I first became aware of Fei Mu’s masterly Chinese drama just over a decade ago, via a very intelligent and heartfelt modern remake/homage: Tian Zhuangzhuang’s film Springtime in a Small Town. At that stage, I could only get hold of the original on a fuzzy VHS copy. So it is such a pleasure to see this big-screen re-release, written by Li Fianji and taken from his own short story, part of the BFI season celebrating a century of Chinese cinema [June-October 2014].

It is a powerful, yet exquisitely subtle emotional drama, something to be compared with Ophüls, or Mizoguchi, or with a Hollywood studio picture by Douglas Sirk or an early David Lean. The resemblance to Henry James’s The Golden Bowl or The Wings of the Dove is also notable. The depressed and hypochondriac Liyan (Shi Yu) lives in a provincial town in 1948, in a house still damaged by Japanese bombing in the war, and which he cannot afford to repair. He is depressed by these ruins and by the stagnancy of his marriage to the beautiful Yuwen (Wei Wei) from whom he has emotionally retreated. He is delighted when his old childhood friend Zhang (Li Wei), shows up to visit, a dynamic and personable doctor in a western-style suit.

Yet Liyan does not realise that he was a former lover of Yuwen’s, and her demure manner turns into suppressed coquetry and passion; something like a clandestine affaire de coeur begins to flower between them, but oppressed by fear and guilt, they entertain the notion of a future wedding between Zhang and Yuwen’s kid sister Xiu (Zhang Hongmei). For reasons no one can explain, everyone is drawn to taking walks by the ruined city wall. Perhaps there is something about damaged limits or vulnerable barriers. There is a captivating subtlety in the glances, smiles, brief hand-holdings; it has an inspired emotional fluency and candour. This is a film to fall in love with.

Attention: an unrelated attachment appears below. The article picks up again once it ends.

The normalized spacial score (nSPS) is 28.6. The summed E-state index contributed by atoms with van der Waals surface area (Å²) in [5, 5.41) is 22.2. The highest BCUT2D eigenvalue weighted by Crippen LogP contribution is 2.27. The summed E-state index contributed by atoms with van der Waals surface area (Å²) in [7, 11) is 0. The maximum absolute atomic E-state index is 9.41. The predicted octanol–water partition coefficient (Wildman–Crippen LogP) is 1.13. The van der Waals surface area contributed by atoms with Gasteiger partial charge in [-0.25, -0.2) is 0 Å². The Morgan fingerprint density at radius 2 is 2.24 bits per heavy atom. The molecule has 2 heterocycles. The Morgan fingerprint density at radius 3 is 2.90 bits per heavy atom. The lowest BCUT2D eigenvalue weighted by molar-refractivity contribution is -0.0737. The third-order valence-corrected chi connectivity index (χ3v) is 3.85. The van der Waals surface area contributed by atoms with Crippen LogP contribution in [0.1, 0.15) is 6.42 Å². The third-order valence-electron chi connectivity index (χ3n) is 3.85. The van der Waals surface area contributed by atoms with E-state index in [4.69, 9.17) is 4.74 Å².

Peter Bradshaw, The Guardian, 19 June 2014

A note on the  sound 

Our screening is from the British Film Institute’s 2015 DVD release of the film. In his DVD Beaver review of this release Gary Tooze notes the following:

The mono audio has a bit of echo – more noticeable at some times more than others – but, again, it is nothing that deterred my viewing. The clarity confirmed it too [along with the visual elements] had some thorough restoration.

He also includes the following in his review:

Received in email: “Fei Mu SPRING IN A SMALL TOWN from the BFI arrived and I’m a bit aghast that after all the restoration work they’ve released the version lacking most of the music track. I was never quite clear about what happened between these two versions but thought it had to do with the China Film Archive and China Film Export people having different copies and the latter being more accessible. But this could be wrong.

I guess we shouldn’t announce too broadly that the complete score is on the YouTube version.

It simply looks very weird in those opening scenes with the heroine wandering around the ruined mansion, turning, pausing and continuing her stroll when this should be accompanied by an orchestral counterpoint.”

(notes compiled by Jon Wisbey)

We would love to hear your views on this film.  Please join our debate here.

Spring in a Small TownSelected UK reviews:

Time Out (Trevor Johnson)
Guardian (Peter Bradshaw)